May 15, 2015 - The European Commission's Digital Single Market Strategy is intended to break down the numerous barriers to cross-border online activity that currently exist in the European Union. The proposal covers a broad array of policies, including harmonizing EU rules for online purchases of goods, improving cross-border parcel delivery, integrating telecommunications regulation, and reducing burdens of different VAT regimes. While many of these proposals do not seem controversial - at least on this side of the Atlantic - some require closer scrutiny. For example, the strategy document includes a section on online platforms, reflecting the support of some officials for a general regulatory framework for "essential digital platforms." In addition, the Commission is launching an inquiry in tandem with the Digital Single Market Strategy on the application of competition law in the e-commerce area.
May 1, 2015 - Planning is underway for the Technology Policy Institute's 2015 Aspen Forum, and an agenda preview is now available. Registration for the signature event can be performed on the TPI website and reduced registration fees are offered until July 1st. This year's Forum is scheduled for August 16 - 18.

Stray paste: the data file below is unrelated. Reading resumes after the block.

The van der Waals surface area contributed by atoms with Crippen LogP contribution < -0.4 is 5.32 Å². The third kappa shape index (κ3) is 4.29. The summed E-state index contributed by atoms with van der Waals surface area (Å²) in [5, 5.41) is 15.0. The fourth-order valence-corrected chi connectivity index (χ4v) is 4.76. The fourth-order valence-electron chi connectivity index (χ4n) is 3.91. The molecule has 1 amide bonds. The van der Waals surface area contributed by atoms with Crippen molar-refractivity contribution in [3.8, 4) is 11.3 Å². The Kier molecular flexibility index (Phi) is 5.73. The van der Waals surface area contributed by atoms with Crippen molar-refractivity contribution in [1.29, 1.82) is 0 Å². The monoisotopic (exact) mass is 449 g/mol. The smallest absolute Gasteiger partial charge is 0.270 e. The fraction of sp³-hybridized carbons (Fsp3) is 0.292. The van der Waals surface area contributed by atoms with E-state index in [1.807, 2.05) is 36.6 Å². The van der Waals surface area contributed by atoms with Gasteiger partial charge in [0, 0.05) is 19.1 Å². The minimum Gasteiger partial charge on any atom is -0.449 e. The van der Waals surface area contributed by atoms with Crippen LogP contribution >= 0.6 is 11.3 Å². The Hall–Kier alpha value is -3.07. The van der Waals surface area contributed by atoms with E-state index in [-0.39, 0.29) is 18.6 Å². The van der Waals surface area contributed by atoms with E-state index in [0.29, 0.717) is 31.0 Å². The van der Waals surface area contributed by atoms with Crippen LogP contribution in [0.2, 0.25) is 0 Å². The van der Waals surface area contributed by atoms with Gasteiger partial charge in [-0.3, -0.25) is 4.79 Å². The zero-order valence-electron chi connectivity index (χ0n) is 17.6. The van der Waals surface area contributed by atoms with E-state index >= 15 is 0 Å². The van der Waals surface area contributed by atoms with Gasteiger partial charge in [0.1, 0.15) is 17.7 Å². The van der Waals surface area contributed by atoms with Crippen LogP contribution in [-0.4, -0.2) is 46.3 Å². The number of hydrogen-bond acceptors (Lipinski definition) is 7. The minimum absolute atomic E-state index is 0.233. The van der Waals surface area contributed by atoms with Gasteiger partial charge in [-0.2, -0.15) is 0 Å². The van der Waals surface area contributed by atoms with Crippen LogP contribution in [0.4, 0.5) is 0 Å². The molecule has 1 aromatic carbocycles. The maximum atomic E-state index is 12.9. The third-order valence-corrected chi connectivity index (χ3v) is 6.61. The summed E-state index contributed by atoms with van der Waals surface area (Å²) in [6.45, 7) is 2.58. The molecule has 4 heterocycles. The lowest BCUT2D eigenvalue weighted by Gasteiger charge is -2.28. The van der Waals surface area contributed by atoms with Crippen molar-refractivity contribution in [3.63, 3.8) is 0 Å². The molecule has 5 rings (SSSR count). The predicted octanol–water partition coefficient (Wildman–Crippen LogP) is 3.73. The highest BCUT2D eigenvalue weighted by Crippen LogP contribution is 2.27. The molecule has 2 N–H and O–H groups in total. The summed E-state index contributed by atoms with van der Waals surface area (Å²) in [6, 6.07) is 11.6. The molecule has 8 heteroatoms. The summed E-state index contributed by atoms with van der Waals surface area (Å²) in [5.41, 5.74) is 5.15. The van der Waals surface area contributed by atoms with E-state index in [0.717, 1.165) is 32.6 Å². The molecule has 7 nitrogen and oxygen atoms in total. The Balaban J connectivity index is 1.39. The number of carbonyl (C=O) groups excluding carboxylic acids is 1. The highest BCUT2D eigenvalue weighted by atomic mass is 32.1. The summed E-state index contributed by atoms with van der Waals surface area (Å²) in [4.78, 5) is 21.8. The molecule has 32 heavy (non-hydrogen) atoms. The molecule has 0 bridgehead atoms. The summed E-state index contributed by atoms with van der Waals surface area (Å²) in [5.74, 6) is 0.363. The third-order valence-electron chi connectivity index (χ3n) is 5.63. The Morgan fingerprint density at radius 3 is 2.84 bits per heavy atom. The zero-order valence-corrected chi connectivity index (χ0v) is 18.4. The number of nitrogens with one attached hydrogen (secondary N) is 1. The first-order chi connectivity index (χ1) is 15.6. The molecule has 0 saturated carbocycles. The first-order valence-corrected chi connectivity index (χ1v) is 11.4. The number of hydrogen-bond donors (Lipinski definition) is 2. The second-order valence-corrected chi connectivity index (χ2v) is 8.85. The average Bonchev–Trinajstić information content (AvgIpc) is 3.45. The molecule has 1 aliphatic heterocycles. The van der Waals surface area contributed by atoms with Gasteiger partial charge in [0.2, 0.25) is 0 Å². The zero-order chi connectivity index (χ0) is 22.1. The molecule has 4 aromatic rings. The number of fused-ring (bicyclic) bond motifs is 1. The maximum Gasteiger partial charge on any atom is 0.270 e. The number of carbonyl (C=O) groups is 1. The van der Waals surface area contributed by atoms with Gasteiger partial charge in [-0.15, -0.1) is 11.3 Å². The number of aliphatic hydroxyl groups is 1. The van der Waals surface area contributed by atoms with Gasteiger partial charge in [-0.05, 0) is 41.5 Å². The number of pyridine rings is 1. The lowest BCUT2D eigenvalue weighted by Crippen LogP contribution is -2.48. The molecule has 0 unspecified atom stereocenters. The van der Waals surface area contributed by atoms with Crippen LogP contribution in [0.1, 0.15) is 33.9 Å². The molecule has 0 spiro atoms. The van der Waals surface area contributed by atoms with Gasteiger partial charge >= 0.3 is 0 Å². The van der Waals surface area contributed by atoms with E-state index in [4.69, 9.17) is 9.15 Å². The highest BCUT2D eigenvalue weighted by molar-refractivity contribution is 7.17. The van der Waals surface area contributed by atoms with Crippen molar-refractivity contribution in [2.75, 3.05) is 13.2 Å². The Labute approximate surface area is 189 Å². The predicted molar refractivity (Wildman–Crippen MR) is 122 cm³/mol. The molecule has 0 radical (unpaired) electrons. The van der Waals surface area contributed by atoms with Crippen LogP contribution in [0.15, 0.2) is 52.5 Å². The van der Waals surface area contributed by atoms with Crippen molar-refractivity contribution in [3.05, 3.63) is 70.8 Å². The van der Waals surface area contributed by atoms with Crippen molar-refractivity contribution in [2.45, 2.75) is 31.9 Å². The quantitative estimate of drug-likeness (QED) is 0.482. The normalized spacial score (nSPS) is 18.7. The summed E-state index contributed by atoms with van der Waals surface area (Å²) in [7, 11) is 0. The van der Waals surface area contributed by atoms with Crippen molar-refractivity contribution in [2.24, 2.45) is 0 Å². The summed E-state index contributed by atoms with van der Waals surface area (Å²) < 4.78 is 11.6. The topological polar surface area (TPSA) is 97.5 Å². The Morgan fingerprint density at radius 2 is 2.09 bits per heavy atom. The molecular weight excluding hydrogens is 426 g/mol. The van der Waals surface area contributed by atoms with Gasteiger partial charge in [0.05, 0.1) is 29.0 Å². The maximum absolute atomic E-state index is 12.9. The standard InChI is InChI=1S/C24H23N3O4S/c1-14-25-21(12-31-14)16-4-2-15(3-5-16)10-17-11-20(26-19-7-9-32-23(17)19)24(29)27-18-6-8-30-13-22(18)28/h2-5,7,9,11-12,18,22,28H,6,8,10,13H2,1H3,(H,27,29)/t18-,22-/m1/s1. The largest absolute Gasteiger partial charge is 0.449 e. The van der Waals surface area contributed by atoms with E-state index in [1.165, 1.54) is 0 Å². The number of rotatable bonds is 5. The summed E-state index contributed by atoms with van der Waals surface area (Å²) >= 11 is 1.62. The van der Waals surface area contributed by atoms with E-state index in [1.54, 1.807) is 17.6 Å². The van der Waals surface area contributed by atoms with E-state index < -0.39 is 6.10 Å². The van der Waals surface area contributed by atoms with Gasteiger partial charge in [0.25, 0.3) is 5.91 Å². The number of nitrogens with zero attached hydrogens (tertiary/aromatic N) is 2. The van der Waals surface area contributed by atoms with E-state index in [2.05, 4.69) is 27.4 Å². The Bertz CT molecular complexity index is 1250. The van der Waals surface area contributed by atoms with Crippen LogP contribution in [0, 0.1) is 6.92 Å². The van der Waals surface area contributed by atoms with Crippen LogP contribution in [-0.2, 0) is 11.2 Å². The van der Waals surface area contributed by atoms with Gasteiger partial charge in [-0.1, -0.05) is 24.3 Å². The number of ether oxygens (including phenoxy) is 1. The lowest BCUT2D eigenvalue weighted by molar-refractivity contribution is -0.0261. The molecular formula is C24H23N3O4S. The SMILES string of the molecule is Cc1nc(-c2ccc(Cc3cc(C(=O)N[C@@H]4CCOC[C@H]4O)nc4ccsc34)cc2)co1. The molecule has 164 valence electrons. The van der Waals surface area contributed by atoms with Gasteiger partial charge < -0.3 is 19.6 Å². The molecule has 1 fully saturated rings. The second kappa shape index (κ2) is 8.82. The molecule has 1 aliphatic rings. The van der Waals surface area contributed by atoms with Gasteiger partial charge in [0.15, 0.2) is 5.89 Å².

April 22, 2015 - Europe's new top antitrust official, Margrethe Vestager, last week moved forward with a major antitrust suit against Google. At issue is the same "search bias" question that the U.S. Federal Trade Commission (FTC) investigated for two years. The FTC, however, closed its investigation due to lack of evidence of an antitrust violation and any feasible remedy likely to benefit consumers. The European Commission disagrees and is accusing Google of abusing its dominant position in search by favoring its own products, particularly its online shopping service.
April 10, 2015 - Video of the February 11th event, "Patent Reform and the 114th Congress: What does the Evidence Show?" is now available on the TPI website.
April 3, 2015 - Patent reform is high on the agenda for Congress. Competing bills introduced this year take different approaches to improving the patent litigation system. Will these proposals, ranging from heightened pleading standards to changing the standard for fee shifting, strengthen or weaken the patent system? What will be the effect on innovation? Panelists at "Patent Reform and the 114th Congress: What does the Evidence Show?" hosted by the Technology Policy Institute, will attempt to disentangle some of the conflicting data and research.